The district court dismissed the complaint for failure to state a claim. The court did not address whether Trichell had Article III standing to maintain his lawsuit. On the merits, the court concluded that the collection letters were neither misleading nor unfair.

The case of Keith Cooper, a Georgia resident, is similar. In 2017, Midland Credit sent a collection letter to Cooper, who had defaulted on credit-card debt in 2010. The letter offered Cooper seemingly attractive options for paying off his balance at steep discounts. But because the debt had been delinquent since 2010, claims on it would be time-barred. Ga. Code § 9-3-24. The letter contained a disclaimer, identical to those in the letters to Trichell, stating that Midland Credit would neither sue Cooper on the debt nor report it to credit bureaus.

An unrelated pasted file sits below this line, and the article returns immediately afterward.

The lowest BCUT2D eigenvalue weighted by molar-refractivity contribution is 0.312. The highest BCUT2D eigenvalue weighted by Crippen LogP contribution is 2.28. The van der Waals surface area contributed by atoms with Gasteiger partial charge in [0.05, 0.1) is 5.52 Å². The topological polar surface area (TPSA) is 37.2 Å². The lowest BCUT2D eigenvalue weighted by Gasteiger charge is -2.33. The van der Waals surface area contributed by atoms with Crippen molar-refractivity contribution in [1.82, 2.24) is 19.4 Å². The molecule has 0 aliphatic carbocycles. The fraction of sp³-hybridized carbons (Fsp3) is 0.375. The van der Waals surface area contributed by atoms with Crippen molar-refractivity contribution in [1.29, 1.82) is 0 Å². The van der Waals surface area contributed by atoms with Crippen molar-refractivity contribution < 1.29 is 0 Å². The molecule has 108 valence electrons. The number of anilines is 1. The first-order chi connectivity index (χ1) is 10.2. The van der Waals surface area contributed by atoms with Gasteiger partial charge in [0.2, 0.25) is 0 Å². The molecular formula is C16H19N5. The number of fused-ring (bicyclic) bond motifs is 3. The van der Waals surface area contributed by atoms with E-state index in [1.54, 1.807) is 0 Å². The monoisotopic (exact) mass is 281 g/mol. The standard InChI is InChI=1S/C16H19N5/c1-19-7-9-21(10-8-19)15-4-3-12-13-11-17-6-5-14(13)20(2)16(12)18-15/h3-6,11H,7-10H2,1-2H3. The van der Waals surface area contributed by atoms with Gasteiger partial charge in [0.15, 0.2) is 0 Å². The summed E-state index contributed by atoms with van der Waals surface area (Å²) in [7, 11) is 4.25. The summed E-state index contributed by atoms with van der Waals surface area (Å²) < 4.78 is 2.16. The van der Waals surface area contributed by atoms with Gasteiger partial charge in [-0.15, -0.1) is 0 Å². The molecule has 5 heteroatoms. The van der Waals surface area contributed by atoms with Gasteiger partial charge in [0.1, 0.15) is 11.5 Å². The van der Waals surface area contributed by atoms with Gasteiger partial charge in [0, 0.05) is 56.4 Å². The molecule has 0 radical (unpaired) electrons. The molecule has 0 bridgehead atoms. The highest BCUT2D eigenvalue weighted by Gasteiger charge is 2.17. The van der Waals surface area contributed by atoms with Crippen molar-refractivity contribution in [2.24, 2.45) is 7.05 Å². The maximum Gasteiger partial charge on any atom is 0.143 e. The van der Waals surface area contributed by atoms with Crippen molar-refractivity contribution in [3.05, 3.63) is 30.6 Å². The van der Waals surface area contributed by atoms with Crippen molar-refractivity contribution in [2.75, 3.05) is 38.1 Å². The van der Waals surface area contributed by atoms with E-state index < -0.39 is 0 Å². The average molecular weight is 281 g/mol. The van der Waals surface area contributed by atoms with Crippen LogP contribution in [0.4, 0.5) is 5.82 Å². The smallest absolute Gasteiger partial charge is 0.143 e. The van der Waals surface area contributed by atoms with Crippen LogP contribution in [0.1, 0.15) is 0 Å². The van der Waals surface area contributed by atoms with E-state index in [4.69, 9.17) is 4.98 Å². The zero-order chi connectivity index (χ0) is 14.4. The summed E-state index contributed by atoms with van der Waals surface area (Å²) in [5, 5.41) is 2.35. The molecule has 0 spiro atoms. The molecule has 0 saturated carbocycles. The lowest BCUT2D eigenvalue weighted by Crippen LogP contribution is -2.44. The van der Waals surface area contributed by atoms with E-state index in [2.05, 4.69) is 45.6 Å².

Cooper sued Midland Credit under the FDCPA. He alleged that the letter was misleading because it failed to warn that making a partial payment on the debt could constitute a new promise to pay giving rise to a new limitations period. Cooper sought class certification and damages.

The district court dismissed the complaint for failure to state a claim. The court did not consider whether Cooper had Article III standing. On the merits, the court reasoned that because the disclaimer promised no lawsuit, the collection letter was not misleading.

In briefing the appeals, no party raised the question of Article III standing. In both cases, however, we ordered the parties to address that issue at argument.

II

Before reaching the merits, we must consider our own jurisdiction and that of the district court. See , e.g. , Lake Country Estates, Inc. v. Tahoe Reg'l Planning Agency , 440 U.S. 391, 398, 99 S.Ct. 1171, 59 L.Ed.2d 401 (1979). In particular, we must ourselves decide whether the plaintiffs in these cases have Article III standing, see United States v. Hays , 515 U.S. 737, 742, 115 S.Ct. 2431, 132 L.Ed.2d 635 (1995), and we must do so before reaching the merits, see Steel Co. v. Citizens for a Better Env't , 523 U.S. 83, 101–02, 118 S.Ct. 1003, 140 L.Ed.2d 210 (1998).